By: Allison Espinosa
The purpose of education is to prepare the next generation to become productive citizens within their society. For the majority of human history, educating the young has been the responsibility of the parents. Parents haven’t always had the luxury of sending their children to an educational institution but that doesn’t mean the children haven’t received an education. Some lessons in life can’t be taught through books and worksheets.
Wen Weng founded the oldest public school in the world in Chengdu, Sichuan Province in China during the Han Dynasty in 143 BC. The school was burned to the ground in 141 BC. It was rebuilt and reopened in 194 AD. The school operated until it was destroyed by the wars of the Ming Dynasty. All that remained of the campus was rubble. Another school was built on the site in 1661. It became a modern school in 1902 and converted to a modern high school in 1904. Chengdy Shishi High School continues today.
Chengdy Shishi High School is an excellent example of how the previous generation strives to provide the best educational experience possible for the next generation. Institutionalizing education, placing groups of students within a classroom in order to teach them the same skills, is nothing new for human history. Humans throughout the world began setting up school since antiquity. Elementary schools started popping up all over England throughout the 7th and 8th centuries. The first wooden schoolhouse in the United States was founded in 1716 in St. Augustine, Florida. Nine years later, the Gibbs School was opened in Portsmouth, Rhode Island. Education was important to cultures throughout the world and envied by those who couldn’t afford to send their children to school.
Despite the long history of institutionalizing education, the techniques used by educators for centuries may not be in the best interest of our students. In a 2014 United States Department of Education double blind study of middle schoolers attending public middle schools in Tampa, Florida researchers have learned that our brains haven’t adapted to the demands of the classroom. Our students are struggling to learn because, despite educator’s best efforts, their brains can’t adapt to the traditional way of learning we have demanded upon our students for centuries.
If it was good enough for me, it’s good enough for my children. Many parents, grandparents, and educators of the current generation feel this way about education. The problem is – the way we learned in school wasn’t good enough for our brains. We were conditioned to believe effective learning happens when students are placed in a quiet place with limited distractions and kept on a rigorous routine where we could spend all our time on an assignment until it was completed. The problem is this scenario is that it doesn’t work!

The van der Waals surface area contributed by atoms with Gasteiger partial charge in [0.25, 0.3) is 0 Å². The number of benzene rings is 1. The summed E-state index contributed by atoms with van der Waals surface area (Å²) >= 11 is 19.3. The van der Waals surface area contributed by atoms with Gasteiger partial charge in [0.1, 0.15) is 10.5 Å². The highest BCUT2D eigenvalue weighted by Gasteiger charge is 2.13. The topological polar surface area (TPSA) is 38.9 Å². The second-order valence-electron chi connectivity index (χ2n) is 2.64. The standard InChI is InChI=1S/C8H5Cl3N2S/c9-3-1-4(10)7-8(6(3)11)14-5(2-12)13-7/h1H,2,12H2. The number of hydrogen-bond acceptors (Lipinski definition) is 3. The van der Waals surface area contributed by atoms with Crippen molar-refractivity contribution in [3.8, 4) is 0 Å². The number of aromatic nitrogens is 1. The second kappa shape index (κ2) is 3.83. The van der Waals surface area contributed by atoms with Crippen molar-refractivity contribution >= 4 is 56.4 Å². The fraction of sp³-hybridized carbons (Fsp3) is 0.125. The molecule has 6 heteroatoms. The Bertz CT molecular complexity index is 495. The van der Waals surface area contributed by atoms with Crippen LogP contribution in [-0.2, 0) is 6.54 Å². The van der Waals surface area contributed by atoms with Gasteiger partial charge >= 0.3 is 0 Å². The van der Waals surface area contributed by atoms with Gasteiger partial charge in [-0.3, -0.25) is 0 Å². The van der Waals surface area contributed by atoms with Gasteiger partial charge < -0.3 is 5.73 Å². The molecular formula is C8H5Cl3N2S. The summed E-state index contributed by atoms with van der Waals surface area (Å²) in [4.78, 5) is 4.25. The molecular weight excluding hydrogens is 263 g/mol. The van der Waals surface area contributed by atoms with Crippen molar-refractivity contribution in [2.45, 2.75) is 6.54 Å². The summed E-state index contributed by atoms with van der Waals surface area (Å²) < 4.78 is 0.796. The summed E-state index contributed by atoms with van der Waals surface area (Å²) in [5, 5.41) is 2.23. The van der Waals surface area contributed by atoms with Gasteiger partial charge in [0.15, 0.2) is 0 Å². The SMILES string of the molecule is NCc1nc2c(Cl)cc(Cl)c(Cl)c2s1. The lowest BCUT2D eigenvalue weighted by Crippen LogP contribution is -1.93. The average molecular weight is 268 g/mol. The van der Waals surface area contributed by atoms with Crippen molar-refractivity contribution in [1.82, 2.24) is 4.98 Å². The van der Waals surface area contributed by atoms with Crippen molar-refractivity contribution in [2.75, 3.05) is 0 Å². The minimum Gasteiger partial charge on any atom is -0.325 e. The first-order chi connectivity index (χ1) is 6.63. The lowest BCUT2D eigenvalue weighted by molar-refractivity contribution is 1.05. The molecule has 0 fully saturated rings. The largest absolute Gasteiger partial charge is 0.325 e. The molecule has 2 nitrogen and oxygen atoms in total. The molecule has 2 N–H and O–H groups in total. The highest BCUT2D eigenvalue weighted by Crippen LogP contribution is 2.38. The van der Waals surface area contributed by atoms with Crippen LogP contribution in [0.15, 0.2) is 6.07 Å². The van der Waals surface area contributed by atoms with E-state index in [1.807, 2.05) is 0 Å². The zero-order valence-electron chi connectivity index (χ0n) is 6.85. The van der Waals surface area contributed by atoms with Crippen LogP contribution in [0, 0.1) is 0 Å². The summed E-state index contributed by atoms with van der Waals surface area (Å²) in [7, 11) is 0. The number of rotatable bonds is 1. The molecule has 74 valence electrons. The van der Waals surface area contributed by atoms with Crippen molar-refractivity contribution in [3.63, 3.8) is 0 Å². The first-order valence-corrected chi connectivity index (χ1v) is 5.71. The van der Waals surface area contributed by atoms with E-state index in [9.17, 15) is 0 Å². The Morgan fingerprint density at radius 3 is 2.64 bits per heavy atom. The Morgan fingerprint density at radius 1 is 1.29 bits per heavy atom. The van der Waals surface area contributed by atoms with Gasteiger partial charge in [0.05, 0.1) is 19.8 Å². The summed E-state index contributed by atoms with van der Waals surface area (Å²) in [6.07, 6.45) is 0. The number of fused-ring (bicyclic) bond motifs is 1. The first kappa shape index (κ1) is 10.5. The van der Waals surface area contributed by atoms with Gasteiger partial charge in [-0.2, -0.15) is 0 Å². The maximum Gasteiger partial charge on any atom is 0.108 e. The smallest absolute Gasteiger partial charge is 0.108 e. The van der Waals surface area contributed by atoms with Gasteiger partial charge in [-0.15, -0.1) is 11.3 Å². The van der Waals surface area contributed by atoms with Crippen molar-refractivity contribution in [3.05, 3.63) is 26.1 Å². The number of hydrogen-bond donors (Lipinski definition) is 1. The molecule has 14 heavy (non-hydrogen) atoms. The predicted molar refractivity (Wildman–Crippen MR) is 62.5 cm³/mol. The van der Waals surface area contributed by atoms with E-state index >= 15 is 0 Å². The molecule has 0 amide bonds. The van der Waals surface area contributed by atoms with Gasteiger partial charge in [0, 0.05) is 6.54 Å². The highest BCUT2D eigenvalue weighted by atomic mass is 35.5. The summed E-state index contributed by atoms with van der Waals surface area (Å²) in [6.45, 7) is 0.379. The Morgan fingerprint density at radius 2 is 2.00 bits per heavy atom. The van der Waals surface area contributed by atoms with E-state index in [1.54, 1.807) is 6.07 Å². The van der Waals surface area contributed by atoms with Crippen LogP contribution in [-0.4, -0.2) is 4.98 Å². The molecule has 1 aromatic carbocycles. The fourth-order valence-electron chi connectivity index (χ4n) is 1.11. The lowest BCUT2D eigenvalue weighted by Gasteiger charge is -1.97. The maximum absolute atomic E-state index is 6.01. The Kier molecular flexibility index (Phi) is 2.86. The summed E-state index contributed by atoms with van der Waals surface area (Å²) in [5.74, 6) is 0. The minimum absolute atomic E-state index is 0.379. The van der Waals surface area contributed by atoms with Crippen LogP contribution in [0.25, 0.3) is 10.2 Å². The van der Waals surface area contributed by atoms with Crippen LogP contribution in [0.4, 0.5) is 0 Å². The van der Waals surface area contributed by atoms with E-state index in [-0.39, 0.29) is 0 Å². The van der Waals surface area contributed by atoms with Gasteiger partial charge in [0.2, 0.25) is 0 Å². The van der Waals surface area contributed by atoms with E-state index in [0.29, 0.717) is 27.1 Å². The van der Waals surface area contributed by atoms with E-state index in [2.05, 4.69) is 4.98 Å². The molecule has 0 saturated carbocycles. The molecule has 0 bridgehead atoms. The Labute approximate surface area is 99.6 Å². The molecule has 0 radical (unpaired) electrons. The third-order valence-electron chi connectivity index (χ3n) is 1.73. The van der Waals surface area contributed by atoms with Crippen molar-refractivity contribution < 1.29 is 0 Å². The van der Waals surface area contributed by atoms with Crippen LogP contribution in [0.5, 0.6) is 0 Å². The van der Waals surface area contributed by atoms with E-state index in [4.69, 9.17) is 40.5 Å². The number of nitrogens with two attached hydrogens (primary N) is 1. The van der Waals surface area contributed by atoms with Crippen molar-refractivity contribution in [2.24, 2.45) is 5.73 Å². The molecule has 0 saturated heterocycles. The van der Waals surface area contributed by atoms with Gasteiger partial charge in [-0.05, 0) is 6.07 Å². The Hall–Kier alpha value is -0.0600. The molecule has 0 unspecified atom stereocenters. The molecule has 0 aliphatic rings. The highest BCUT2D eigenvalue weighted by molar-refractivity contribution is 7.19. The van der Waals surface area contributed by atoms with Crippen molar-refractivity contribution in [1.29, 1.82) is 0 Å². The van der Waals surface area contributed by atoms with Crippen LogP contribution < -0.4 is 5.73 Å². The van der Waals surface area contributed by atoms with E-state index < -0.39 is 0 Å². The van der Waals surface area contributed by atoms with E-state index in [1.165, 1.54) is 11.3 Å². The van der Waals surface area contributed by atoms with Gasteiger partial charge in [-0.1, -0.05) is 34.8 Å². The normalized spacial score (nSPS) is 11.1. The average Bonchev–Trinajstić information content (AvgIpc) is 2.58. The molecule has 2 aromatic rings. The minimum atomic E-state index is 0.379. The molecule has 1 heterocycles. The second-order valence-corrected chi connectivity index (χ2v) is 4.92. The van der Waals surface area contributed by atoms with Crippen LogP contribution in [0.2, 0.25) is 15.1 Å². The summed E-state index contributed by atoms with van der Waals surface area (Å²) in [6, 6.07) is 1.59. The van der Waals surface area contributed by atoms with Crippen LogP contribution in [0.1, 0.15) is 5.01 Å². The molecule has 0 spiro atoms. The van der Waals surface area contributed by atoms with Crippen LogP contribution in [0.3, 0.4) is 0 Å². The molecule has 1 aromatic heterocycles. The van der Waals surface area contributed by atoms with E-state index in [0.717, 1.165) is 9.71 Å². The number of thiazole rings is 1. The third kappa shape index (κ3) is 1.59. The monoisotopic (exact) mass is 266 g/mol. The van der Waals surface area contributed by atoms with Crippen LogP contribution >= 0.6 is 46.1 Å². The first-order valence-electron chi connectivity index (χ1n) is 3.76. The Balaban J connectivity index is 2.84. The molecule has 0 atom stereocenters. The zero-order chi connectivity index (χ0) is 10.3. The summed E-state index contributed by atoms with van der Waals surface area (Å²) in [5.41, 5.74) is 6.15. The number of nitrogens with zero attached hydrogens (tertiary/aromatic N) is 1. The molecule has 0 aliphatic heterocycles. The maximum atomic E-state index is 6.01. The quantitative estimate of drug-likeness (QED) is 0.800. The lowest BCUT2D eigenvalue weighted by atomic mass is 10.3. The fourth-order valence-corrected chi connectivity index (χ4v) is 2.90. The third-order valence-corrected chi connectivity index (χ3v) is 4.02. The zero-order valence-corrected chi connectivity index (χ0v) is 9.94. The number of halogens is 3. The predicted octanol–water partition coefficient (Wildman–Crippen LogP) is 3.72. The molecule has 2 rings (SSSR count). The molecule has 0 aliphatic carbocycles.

Why hasn’t the brain kept up with the demands of learning we have placed upon it? Researchers believe the answer may lie in our past. Humans use to have to forge for food in order to survive. Once we transitioned from the need to forage food to a more sedentary life, our brains adapted the piecemeal skills to the way we learn. The human brain can do a multitude of tasks at the same time and learns best when presented with many things at once. So how do we change the way we educate our students without overwhelming them?
In the early 1990’s, software developer, Francesco Cirillo, developed a time management system that when executed improves attention span and concentration. It also allows the person using it to become more productive in whatever tasks they are doing. He called his technique The Pomodoro Technique.
THE POMODORO TECHNIQUE
1) Chose a task from you Things to Do list that needs to be accomplished.
2) Set a kitchen timer to 25 minutes.
3) Work on your task until the timer goes off. When the time goes off, put whatever you are working on aside even if you didn’t complete it.
4) Take a short break (5 – 15 minutes) and do something you enjoy.
5) Repeat steps 1 – 3. You can chose to change a task if need to. Just make certain you finish all the tasks you need to complete.
6) Take a longer break (15 – 30 minutes) every four cycles of the Pomodoro Technique. Your brain will thank you for it.
Sometimes getting our children to complete their homework or a task can be problematic. Yet, if parents and educators instill the Pomodoro Technique we may find our students achieve higher academic success and are more motivated to learn. Remember the Department of Education study that I mentioned earlier? The researchers also found students who took periodic breaks in their assignments had an increase of up to 50% in their standardized testing scores.
Students, parents, and educators – take a break. Your brain depends upon it.